Merriam-Webster defines character as, “one of the attributes or features that make up and distinguish an individual.” Does it feel like character is completely adrift in our country? How often do you see attributes of generosity, integrity, loyalty, kindness, and self-control on display?
A prominent Christian leader once wrote, “Character is what we do when no one is looking.” The problem with this quote is that its author was found to be doing things he shouldn’t when no one was looking. He lost his job, ministry, and reputation. And far worse than that, his church suffered, and the cause of Christ was tarnished.
I could be that leader. So could you.
How can we make sure that doesn’t become our story? None of us is exempt from the landmines of life, so how do we know where to step to avoid loss of limb or life?
The Apostle Paul confessed his own struggles with sin in Romans 7, and he shared how each of us has the innate ability to go down the wrong path. In other words, compromise is in us, and life draws it out of us.
Character drift is exactly that—a hundred little concessions where we drift away from God, and we find ourselves in a lonely sea far from the person we hoped to be.
So, what are some telltale signs that your character is adrift and you’re not becoming who you intend to be? In his excellent book, Didn’t See It Coming, Carey Nieuwhof gives five telltale signs (43-46).
1. There’s a growing gap between your public and private life. You project an external image far from your internal reality. As people board the subway in London, a verbal warning echoes through the station, “Mind the gap.” Good advice for all who begin to see a gap between the way they are in public and the way they live behind closed doors.
2. You’re hiding things. The gap widens, the truth shrinks, and lies become a normal part of life. You become more fearful that you will be found out, and the stress of having to keep up appearances grows exponentially.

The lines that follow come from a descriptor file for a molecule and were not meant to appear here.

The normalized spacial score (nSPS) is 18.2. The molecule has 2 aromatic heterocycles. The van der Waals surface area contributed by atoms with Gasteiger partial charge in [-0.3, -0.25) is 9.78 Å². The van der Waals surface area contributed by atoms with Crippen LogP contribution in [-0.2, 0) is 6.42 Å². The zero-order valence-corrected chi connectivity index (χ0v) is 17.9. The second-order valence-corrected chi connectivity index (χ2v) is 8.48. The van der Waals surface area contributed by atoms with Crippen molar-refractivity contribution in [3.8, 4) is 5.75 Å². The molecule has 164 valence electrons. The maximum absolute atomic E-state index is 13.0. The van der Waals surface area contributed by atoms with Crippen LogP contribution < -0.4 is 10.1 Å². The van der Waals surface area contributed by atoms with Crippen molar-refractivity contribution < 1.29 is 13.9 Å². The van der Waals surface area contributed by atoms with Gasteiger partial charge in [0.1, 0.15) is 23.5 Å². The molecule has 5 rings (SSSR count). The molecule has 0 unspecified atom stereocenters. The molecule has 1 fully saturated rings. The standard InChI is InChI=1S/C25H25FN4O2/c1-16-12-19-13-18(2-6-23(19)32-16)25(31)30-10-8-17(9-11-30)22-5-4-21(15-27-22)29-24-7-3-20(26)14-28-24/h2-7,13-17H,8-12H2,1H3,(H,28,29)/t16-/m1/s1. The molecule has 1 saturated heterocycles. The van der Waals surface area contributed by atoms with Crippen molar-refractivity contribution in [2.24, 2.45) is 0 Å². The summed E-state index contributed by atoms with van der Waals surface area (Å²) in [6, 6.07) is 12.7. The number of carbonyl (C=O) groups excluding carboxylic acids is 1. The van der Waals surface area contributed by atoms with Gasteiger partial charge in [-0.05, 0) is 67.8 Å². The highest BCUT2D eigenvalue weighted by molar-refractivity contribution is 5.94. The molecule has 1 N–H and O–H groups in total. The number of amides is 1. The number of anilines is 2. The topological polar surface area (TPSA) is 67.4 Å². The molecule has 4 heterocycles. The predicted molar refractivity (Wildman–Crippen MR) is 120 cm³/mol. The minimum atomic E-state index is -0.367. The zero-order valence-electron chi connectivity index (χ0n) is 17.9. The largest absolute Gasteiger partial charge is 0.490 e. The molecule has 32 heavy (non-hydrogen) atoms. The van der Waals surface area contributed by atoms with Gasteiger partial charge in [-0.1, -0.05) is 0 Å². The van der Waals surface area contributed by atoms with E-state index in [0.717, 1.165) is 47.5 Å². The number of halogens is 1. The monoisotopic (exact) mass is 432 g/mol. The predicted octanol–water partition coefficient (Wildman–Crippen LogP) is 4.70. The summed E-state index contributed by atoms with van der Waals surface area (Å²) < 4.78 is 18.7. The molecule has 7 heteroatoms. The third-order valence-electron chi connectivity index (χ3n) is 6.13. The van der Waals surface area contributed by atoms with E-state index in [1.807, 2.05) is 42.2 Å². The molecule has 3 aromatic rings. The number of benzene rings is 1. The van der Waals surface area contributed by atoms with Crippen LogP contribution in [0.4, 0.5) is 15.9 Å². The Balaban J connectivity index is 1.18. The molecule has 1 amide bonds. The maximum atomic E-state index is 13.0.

3. You fail to follow through on what you’ve said. You over promise and under deliver. You promise to go to your child’s soccer game, but you forget. You promise your spouse a date night, but it never happens. At first these are exceptions, but soon they become the norm.
4. You justify your bad actions and decisions. You continue to lie to others and to yourself. You rationalize your behavior. You play the role of victim to excuse your behavior. You shift the blame to someone else or to “circumstances beyond your control.”
5. Your life has become all about you. You become a self-absorbed narcissist who lives in self-denial. You’re not wrong; everyone else is. And your life begins to implode.
If you find yourself heading down the slippery slope of character erosion, then decide that now is the time to make a mid-course correction. Stop your behaviors of self-destruction, reach out to Jesus Christ, and find fellow believers who will walk life’s journey with you.
Maybe you can identify with the words of the Apostle Paul: “Wretched man that I am! Who will deliver me from this body of death?” (Romans 7:24). If you can, then turn to the same Source of redemption and deliverance as did he: “Thanks be to God through Jesus Christ our Lord!” (Romans 7:25a).